By Max Abrams
Dec 07, 2022
“Do you have anything fat-free or sugar-free?” a customer recently asked the guy behind the counter at Kaufman’s.
His reply: “Yes — if you go up to the register, they have napkins.”
“She was so insulted,” says Kaufman’s owner Bette Dworkin. “I was hysterical.”
At this Skokie deli, patience runs as thin as the sliced pastrami. If you encounter any gruffness, think of it as an indoctrination into the playful underbelly of Jewish deli culture.
“My concept of a deli, which unfortunately shows my age, is where the deli guy talks back at you,” says Dworkin, who began working here in the early 1990s after her parents purchased it in 1984.
The chalky-colored, two-story structure sitting squarely in a Dempster Street plaza is one of the last places in the city still serving time-tested insults alongside rye bread, gefilte fish and noodle pudding made from recipes dating back three generations.
With post-World War II roots, Kaufman’s — and many of its recipes — predate nearly all existing Windy City delicatessens. Maury Kaufman, a Holocaust survivor who migrated to Skokie along with tens of thousands of other Jews, opened the deli in the 1960s as a safe haven where survivors could eat and work.
“Everyone could speak their own language,” Dworkin says. “There was no judgment, no issue if you happened to have a number on your arm.”
Twenty years later, Dworkin says Kaufman sold the deli to her parents. By the time she was in control, the deli had endured a monthslong labor strike, a salmonella outbreak and a 2011 kitchen fire.
Longevity, however, sits in the deepest marrow of this deli’s bones. And to this day, Dworkin says Kaufman’s conquers every challenge, including the pandemic.
“You gotta put on your shield and go to battle every day,” she says. “There used to be a whole bunch of other delis, and they’re not here anymore.”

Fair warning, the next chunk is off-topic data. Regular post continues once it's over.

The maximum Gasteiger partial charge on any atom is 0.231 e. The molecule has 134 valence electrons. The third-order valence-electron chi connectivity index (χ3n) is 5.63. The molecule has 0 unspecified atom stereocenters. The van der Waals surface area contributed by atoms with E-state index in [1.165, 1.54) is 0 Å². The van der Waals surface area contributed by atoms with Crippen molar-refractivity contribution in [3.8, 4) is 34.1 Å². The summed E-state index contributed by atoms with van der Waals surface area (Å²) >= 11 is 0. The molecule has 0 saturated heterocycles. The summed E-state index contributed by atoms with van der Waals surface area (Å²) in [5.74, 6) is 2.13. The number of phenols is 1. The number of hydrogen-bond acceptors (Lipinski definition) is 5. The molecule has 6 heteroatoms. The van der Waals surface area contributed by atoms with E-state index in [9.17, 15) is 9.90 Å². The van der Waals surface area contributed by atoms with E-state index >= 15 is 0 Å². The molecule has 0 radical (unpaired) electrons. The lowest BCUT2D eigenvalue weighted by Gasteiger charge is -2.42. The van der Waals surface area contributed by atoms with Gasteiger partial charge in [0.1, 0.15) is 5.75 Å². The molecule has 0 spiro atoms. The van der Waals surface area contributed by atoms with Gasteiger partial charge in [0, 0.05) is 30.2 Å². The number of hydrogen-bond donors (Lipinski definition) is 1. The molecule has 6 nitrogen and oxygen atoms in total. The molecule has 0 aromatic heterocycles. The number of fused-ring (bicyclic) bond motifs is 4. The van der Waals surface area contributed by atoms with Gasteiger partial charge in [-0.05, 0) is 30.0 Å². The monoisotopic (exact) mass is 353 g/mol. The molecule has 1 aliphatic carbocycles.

A large part of that battle is as simple as serving quality food consistently, Dworkin says, as the omnipresent challenge of inflation keeps costs high. Even so, she still makes it possible to enjoy the menu as it was 50 years ago by carefully tweaking family recipes and recipes inherited from the store. While there are some she adjusts and dials in, Dworkin says, others “we don’t touch.”
“With the exception of probably one or two things, most of what we do is made here. We smoke our own fish, we smoke our own turkeys, we cook our own corned beef,” she says. “We make all of our own breads from scratch, we make all of our own pastries from scratch. There’s no margarine or shortening allowed in the building. It’s all butter and cream cheese and sour cream.”
As Skokie evolved over time, so did the deli. Its clientele used to be almost exclusively Jewish, Dworkin says, but its popularity eventually transcended the shrinking community and attracted newcomers.
“There’s a very strong link between this business and the community. But I don’t think that’s limited to the Jewish community,” she says. “It used to be, but that is absolutely no longer the case.”
However different from the past, the 2022 crowd still loves the staples. Corned beef, lox, and tuna fish salad are Kaufman’s most popular items, she said, in that order.
After nearly a half-century in Chicago’s Jewish deli business, Dworkin has made mistakes. But, she says, she always learns. One holiday, she replaced Kaufman’s brisket — beloved by the customers but not her — with salmon, chicken and tenderloin.
“Stop bucking the fact that all these people like brisket and it’s part of the tradition,” Dworkin says to her past self, in retrospect. “I couldn’t even give away a single tenderloin.”
A year later, the brisket was back for good.
“If we screw up, we’ll back it up. I’m a firm believer in that,” she says. “Trust me, I’ve comped enough in my life.”
4905 Dempster St., Skokie; 847-677-6190; kaufmansdeli.com
Max Abrams is a freelance writer.